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Filling your car's tires with nitrogen not worth the added cost

The pricey gas doesn't sharply reduce leakage or rubber deterioration

By Gary Foreman

The New Frugal You
New Frugal You columnist Gary Foreman
Gary Foreman is a former financial planner who currently edits The Dollar Stretcher website and newsletters. He writes "New Frugal You," a weekly Q&A column about frugal living, for CreditCards.com

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Question for the CreditCards.com expert

Dear New Frugal You,
I just recently purchased a car utilizing Consumer Reports' car pricing plus various Internet sources. The car has tires filled with nitrogen, and it appears that a few dealers are going to that. (There are claims that nitrogen is better.) Is that true? Is nitrogen really better than air in your tires? -- Becky

Answer for the CreditCards.com expert

Dear Becky,
Becky, you're right. Many dealers and tire centers are encouraging consumers to fill their tires with nitrogen instead of air. Typically they charge about $5 per tire for a nitrogen fill. They insist nitrogen-filled tires get better gas mileage, decrease tire wear and increase safety.

The science behind the proponents' assertions that nitrogen is better in car's tires boils down to two claims: that nitrogen slows leakage, and that it retards your tires' deterioration.

All tires leak some air. A tire that's underinflated will reduce gas mileage, increase tire wear and, in extreme cases, could damage the tire and cause it to become unsafe. Nitrogen escapes from tires at a slower rate than air. So a nitrogen-filled tire stays closer to its proper level of inflation.

The second factor is based on the fact that rubber deteriorates over time. Part of the deterioration is due to the rubber's exposure to oxygen (a component of air). Replacing oxygen with nitrogen slows this deterioration.

An interesting factoid for office cooler conversation: Air is already 78 percent nitrogen; only 21 percent is oxygen.

According to the National Highway Traffic Safety Administration (NHTSA), "More than a quarter of automobiles and about a third of light trucks (including sport utility vehicles, vans and pickup trucks) on the roadways of the United States have one or more tires underinflated 8 pounds per square inch (psi) or more below the level recommended by the vehicle manufacturer."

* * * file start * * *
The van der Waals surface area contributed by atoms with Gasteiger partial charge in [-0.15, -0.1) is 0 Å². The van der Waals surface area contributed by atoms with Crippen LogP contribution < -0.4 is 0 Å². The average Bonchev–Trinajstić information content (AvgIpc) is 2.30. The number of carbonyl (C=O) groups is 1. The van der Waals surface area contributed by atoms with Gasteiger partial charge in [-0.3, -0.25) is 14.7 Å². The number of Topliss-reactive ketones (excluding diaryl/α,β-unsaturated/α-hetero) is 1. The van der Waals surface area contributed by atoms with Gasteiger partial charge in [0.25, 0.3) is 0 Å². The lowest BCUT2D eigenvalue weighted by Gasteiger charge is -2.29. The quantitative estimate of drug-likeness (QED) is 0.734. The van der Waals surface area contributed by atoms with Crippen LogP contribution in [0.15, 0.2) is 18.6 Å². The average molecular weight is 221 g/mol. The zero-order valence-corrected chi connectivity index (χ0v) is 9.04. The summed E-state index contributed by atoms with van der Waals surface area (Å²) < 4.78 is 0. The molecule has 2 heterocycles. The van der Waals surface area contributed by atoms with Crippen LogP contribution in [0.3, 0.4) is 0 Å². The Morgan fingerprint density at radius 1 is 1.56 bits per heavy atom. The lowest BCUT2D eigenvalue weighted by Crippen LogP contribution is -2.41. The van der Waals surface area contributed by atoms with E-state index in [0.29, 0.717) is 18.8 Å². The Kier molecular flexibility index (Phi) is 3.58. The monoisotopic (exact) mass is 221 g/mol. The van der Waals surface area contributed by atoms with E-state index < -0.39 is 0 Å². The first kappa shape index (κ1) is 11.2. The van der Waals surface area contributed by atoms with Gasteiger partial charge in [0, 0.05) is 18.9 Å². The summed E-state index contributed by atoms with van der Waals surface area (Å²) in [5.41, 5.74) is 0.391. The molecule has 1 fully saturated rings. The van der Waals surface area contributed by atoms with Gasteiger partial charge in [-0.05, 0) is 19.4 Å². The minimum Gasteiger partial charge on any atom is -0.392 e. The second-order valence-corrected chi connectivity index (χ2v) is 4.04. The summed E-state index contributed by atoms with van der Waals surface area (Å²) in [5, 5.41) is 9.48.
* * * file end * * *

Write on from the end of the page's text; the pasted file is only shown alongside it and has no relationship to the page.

So the potential savings could be great if nitrogen performs as claimed. Fortunately for us, Consumer Reports did a yearlong test in 2006-2007. They took identical tires and filled them to 30 psi. The air-filled tires lost an average of 3.5 psi. The nitrogen-filled tires did a little better, but still lost 2.2 psi.

An NHSTA test of hundreds of tires found the same thing, that nitrogen filled tires lost approximately two-thirds as much pressure as air filled ones.

They also found that tires filled with nitrogen had the same rolling resistance as tires filled with air. So any increase in mpg would come solely from proper inflation.

Given those facts, Becky, you'll still want to check your tires every month or so. You can't count on the nitrogen to eliminate low tire pressure. So any benefit is minimal. Plus, there's a disadvantage. If you want to maintain the nitrogen, any refills will need to be with nitrogen. Not air. That means refills will become less convenient and more costly.

What about the tire deterioration issue? NHTSA tested both air and nitrogen filled tires for aging. They found the results were "inconclusive."

So when you show off that new car to your friends, you can tell them how the you got a great deal on your car. And, you can also tell them that after conducting thorough research, you wouldn't pay extra for nitrogen filled tires.

See related: Finding a Cheap Used Car, Buying a car? Know the 3 main costs of auto ownership

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Published: September 9, 2010


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